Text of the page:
Archery Field Kit / Repair Parts?

Matt W.

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Been hearing different things from different folks and thought I would see what you all do. When going to the field what spare parts / tools do you carry?

One guy only takes an allen tool, another takes a portable press, spare sight, spare rest, and extra string set. Others just take a spare bow. ???

I could see having parts / backups at least somewhat close in case something happened, just curious what others do. Please note what you are doing and how that aligns with your kit. (i.e. big difference between a backyard tree stand and an Alaska drop off float hunt)

Thanks!
 

Lawnboi

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I take a backup bow.

In the field I only take a lighter, and some Allen keys. Anything beyond that stays in the truck only because if I mess something up that bad I'm grabbing my other bow or I'm atleast going to go shoot a Target to make sure I'm going to hit.

I don't hunt Alaska though. And I'm not too tech savy with my bows yet, I'm still learning.
 
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Matt W.

Matt W.

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I take a backup bow.

In the field I only take a lighter, and some Allen keys. Anything beyond that stays in the truck only because if I mess something up that bad I'm grabbing my other bow or I'm atleast going to go shoot a Target to make sure I'm going to hit.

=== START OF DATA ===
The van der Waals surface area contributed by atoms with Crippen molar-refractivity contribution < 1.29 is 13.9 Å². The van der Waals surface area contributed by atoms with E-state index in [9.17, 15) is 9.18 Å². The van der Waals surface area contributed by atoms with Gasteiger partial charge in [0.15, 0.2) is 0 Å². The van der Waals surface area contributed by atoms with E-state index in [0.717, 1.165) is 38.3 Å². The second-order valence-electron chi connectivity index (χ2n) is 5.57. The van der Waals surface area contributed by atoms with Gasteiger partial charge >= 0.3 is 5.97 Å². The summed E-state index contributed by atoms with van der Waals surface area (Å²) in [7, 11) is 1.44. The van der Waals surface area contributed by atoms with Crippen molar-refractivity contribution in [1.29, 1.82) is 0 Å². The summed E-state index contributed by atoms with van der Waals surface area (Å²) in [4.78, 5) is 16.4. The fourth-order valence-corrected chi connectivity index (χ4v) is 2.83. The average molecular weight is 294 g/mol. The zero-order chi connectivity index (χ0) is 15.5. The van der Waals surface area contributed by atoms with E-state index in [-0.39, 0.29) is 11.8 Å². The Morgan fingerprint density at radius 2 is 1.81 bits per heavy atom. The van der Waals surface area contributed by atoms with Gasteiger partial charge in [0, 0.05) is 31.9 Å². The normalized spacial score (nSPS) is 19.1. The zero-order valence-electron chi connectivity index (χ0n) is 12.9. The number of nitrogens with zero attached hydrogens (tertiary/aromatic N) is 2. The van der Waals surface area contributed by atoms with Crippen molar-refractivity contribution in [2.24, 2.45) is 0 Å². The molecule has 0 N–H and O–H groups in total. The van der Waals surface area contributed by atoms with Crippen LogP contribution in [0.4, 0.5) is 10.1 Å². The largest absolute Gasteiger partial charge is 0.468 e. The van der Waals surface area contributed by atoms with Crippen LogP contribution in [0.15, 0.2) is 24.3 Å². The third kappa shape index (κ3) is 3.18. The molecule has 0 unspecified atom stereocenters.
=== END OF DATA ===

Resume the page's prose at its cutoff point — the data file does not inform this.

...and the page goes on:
I don't hunt Alaska though. And I'm not too tech savy with my bows yet, I'm still learning.

How would things change for you if you were doing a fly in remote trip? Say ten days in duration and you were living out of a backpack?
What do you use the lighter for?

Thanks.
 
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Lawnboi

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Serving material and dloop material would also be a good addition that I am going to take from now on.

A lighter will harden up any fraying serving. I almost had a hunt ruined because my serving was rubbed to the point i was going to break. A spoon and a lighter and it held in there until i was able to get it re served.

Going that far in, i would take an extra bow and leave it at base camp if possible. Unless you are very good at teching your own bow then take whatever you think you would need. Otherwise if you will be moving the whole time that may not be an option and you might just have to take a few essentials based on what you can fix on your own bow.

My kit is so small mainly because I am not too tech savy (yet) with my bow.

My extra bow always ends up sitting in the truck, and iv never been on a fly in trip.... so take my advice with a grain of salt
 

JNDEER

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Are you talking a car camp home hunt, backpack hunt, fly in hunt??

I have taken different things depending on where I am going.
 
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Matt W.

Matt W.

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Are you talking a car camp home hunt, backpack hunt, fly in hunt??